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Andrew Jackson Downing and his Legacy: Home

Newburgh native Downing was a pioneer of American landscape architecture and design


Born in Newburgh in 1815, Andrew Jackson Downing was the most influential landscape and cottage designer of the 19th Century. His most prominent followers included Frederick Law Olmstead and Calvert Vaux, the designers of Central Park in New York City. He collaborated with renowned architect Alexander Jackson Davis to champion a new American concept of picturesque rather than classical design. Downing is credited with popularizing the front porch, which he saw as the link between house and nature.

Downing stressed the importance of institutions of public learning and helped establish the Newburgh Library Association (1835), the Newburgh Lyceum (1837), and the Horticultural Association of the Valley of the Hudson (1838).

On July 28, 1852, Downing boarded the steamboat Henry Clay with his family for a trip to New York City. While racing the rival steamboat Armenia, a fire broke out in the Henry Clay's engine room. The fire spread, resulting in one of the worst steamboat disasters on the Hudson. Downing, former NYC mayor Stephen Allen, Nathaniel Hawthorne's sister Maria and around 70 others perished.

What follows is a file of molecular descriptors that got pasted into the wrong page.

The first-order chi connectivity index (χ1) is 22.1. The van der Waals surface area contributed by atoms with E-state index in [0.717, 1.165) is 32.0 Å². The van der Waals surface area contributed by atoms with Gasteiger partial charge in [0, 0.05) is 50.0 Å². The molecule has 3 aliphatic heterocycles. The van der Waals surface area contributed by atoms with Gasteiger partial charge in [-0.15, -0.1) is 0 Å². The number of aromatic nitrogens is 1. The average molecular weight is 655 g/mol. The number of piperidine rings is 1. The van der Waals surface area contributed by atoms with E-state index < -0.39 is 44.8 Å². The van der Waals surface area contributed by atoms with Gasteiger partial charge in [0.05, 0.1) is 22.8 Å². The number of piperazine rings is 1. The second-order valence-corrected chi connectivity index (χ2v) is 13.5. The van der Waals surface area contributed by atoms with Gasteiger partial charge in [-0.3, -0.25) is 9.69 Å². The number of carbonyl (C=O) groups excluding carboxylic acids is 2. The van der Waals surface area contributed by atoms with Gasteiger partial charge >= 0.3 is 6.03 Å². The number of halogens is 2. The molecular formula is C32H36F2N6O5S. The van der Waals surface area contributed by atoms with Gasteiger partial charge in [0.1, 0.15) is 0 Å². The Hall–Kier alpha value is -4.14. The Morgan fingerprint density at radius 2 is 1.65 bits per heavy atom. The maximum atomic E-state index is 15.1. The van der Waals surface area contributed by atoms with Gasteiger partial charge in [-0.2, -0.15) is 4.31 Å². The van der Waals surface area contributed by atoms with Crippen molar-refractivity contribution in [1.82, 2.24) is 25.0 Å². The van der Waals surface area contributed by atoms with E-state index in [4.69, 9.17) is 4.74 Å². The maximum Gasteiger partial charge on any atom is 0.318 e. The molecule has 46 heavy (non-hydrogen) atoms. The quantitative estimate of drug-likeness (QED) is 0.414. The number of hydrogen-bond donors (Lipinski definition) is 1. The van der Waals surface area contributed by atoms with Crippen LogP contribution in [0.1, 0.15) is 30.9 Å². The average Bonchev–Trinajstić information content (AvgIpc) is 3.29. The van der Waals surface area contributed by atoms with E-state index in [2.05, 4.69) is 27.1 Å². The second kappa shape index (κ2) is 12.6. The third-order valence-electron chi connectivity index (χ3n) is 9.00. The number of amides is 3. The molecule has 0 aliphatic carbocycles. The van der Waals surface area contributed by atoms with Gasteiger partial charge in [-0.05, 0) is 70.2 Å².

Selected Overviews

Early Life

Andrew Jackson Downing was born in Newburgh on October 31, 1815 to Samuel Downing, a wheelwright located at Broad and Liberty Streets, and Eunice Bridge. Samuel also owned a commercial nursery where he sold fruit trees. Andrew attended the Montgomery Academy in Montgomery, N.Y. until the age of 16 when he joined his brother Charles in the family's nursery business. In 1835, Downing published in the New-York Mirror his first two essays written for a general audience. "Beacon Hill" extolled the virtues of Mount Beacon, situated directly across the Hudson River from Newburgh. The second described the history, splendor and development of Danskammer and its surroundings.

Books by and About Downing

Steamboat Racing

The tragic accident that claimed the life of AJ Downing and dozens of others was not unusual. Steamboats on the Hudson often raced each other in order to prove their superiority. 

A History of Steamboat Racing .... in the Hudson River (Hudson Valley magazine)

The Fatal Hudson River Steamboat Race (New Yorker)

The First Steamboat Race

The Henry Clay Catastrophe (New York Times, July 30, 1852)